Policymakers do not have the ability to consider all evidence relevant to policy problems. Instead, they employ two kinds of shortcuts: rational, by pursuing clear goals and prioritizing certain kinds and sources of information, and irrational, by drawing on emotions, gut feelings, deeply held beliefs, and habits to make decisions quickly.
In his book, The Politics of Evidence-Based Policymaking, Paul Cairney identifies practical consequences for actors trying to maximize the uptake of scientific evidence within government. His conclusion has profound implications for the role of science and scientific experts in policymaking. Cairney believes scientists have a stark choice: to produce information and accept it will have a limited impact—but maintain for scientists an often useful image of objectivity—or go beyond their comfort zone and expertise to increase impact at the expense of objectivity.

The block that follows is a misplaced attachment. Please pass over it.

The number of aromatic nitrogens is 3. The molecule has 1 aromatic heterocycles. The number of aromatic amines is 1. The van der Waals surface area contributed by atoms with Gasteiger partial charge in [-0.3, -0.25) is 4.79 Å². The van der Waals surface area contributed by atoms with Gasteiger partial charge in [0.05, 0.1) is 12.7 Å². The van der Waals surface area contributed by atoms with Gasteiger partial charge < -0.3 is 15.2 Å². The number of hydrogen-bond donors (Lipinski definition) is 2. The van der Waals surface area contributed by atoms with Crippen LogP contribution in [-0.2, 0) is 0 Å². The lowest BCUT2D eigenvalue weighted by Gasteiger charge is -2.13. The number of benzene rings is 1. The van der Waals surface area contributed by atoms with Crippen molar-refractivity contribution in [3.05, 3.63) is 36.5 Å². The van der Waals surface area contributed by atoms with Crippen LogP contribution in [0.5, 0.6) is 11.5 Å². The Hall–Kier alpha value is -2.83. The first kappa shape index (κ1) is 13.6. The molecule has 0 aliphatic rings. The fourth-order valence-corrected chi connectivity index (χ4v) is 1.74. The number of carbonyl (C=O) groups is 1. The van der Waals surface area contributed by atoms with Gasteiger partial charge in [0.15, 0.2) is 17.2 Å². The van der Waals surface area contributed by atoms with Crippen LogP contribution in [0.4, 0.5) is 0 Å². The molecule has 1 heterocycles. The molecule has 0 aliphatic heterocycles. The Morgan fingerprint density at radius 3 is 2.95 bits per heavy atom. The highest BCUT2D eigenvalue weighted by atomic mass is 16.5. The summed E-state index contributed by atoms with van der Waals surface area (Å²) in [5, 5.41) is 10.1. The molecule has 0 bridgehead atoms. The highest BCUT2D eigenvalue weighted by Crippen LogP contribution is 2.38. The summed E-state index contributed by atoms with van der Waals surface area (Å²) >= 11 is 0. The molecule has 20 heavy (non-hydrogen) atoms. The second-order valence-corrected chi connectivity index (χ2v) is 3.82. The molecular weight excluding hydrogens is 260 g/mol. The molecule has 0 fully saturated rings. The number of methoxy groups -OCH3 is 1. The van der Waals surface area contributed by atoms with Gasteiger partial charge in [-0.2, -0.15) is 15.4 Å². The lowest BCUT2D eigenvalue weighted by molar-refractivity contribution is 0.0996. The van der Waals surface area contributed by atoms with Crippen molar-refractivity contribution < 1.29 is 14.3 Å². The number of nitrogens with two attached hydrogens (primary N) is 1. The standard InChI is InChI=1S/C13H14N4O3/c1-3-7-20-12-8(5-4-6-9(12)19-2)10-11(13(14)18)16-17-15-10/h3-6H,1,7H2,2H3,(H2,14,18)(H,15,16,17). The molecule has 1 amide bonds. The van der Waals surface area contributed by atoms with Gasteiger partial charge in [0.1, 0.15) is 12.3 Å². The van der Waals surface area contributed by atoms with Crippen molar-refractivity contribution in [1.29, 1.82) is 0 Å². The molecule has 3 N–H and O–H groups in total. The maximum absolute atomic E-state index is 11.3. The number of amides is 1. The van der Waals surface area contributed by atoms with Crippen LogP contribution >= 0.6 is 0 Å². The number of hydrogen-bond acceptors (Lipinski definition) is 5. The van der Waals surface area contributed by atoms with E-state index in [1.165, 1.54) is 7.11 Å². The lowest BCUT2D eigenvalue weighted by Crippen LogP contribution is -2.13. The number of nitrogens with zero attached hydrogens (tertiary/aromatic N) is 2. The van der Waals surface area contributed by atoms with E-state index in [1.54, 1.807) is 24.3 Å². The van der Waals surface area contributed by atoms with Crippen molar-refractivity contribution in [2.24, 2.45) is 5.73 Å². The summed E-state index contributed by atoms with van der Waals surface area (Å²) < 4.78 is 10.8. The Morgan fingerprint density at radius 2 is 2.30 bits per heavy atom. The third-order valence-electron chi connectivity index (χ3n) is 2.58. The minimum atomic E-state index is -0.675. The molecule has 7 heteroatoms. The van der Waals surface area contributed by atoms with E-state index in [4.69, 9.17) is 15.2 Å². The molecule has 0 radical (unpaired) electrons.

- Paul Cairney is professor of politics and public policy at the University of Stirling in Scotland.
- Brett Davidson (moderator) is director of the Media and Narratives Division of the Open Society Public Health Program.